There are many stories within the pages of my four years at MSU, but my bigger adventure began after that when I was accepted into a Master’s Program at the University of Idaho to study bighorn sheep, which I’ll share in my next post.

[One last note to end this post – since having cancer my dream of what I want to be when I grow up has become as simple as “I want to be an old woman”.]

The Next Step

My daughter flew to Kansas yesterday for Veterinary School interviews. She flew alone into Manhattan and is there now visiting the campus. Her interview is tomorrow. See, she has dreamed of becoming a vet since she was 7 years old.

She had just gotten a horse back then (she paid for him with her own money that she’d saved from Christmas and birthdays) and when the vet came to give vaccinations, she was worried about her horse. Why does Ti need to see a doctor? Is he sick? Will he die? When we explained to her that vets not only help sick animals but also help keep your animal healthy through preventative medicine, she was hooked.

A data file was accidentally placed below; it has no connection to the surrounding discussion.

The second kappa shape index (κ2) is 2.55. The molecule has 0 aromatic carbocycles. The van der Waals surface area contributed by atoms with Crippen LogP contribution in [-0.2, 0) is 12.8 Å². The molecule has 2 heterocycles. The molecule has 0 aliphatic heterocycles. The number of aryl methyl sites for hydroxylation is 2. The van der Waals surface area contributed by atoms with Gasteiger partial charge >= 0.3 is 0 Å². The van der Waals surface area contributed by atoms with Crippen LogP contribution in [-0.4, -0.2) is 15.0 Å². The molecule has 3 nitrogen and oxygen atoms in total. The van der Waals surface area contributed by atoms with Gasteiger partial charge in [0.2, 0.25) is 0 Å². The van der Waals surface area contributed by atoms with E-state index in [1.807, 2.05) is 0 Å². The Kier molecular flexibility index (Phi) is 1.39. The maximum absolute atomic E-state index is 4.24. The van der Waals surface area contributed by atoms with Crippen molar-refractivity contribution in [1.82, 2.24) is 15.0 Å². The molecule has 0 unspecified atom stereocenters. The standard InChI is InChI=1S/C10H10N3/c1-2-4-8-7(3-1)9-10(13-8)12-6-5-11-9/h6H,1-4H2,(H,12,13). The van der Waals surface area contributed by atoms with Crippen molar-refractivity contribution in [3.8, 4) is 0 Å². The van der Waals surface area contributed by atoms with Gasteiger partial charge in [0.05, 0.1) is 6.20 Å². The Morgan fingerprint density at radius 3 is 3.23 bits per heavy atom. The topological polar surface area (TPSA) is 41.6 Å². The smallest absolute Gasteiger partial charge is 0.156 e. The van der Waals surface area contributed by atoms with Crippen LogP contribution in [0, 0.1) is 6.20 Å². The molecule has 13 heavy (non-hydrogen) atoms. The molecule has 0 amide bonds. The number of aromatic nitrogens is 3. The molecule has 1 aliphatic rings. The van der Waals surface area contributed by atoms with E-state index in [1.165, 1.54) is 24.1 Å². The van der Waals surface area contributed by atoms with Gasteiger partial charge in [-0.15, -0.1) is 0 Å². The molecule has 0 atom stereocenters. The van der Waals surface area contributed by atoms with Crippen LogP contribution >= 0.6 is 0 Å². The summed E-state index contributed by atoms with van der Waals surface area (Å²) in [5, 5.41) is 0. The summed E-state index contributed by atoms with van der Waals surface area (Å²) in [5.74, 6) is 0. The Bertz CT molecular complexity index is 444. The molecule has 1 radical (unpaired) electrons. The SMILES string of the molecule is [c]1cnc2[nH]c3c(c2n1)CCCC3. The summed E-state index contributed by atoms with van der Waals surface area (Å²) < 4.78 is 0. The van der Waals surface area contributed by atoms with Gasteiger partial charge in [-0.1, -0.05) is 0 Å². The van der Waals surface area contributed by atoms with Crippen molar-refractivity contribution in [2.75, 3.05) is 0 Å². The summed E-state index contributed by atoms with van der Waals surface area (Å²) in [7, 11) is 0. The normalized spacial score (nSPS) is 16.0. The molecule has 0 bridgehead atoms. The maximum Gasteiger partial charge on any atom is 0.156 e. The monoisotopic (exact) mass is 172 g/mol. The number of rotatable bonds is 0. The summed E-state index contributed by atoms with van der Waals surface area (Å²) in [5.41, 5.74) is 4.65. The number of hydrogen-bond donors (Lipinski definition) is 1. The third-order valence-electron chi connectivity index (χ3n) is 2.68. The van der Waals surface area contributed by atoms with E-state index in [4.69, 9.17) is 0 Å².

After that, every time Dr. Russ came to check on one of our horses or the cattle, she followed him around like a puppy dog. She asked a million questions, he let her “help” him with some of his work, and eventually, by high school, she did a job shadow with this same vet. Over the next few years, she shadowed every vet in that clinic, asking them as many questions as she could, helping vaccinate piglets, do pregnancy checks on cows, castrating horses, eventually being offered a summer paid position in their clinic. She came home bloody, dirty, covered in pus and poop, and she loved every minute of it.

She’s meant to spend her life as a veterinarian, no question about it. Now she just has to get accepted into vet school and start her next stage of working towards her dream.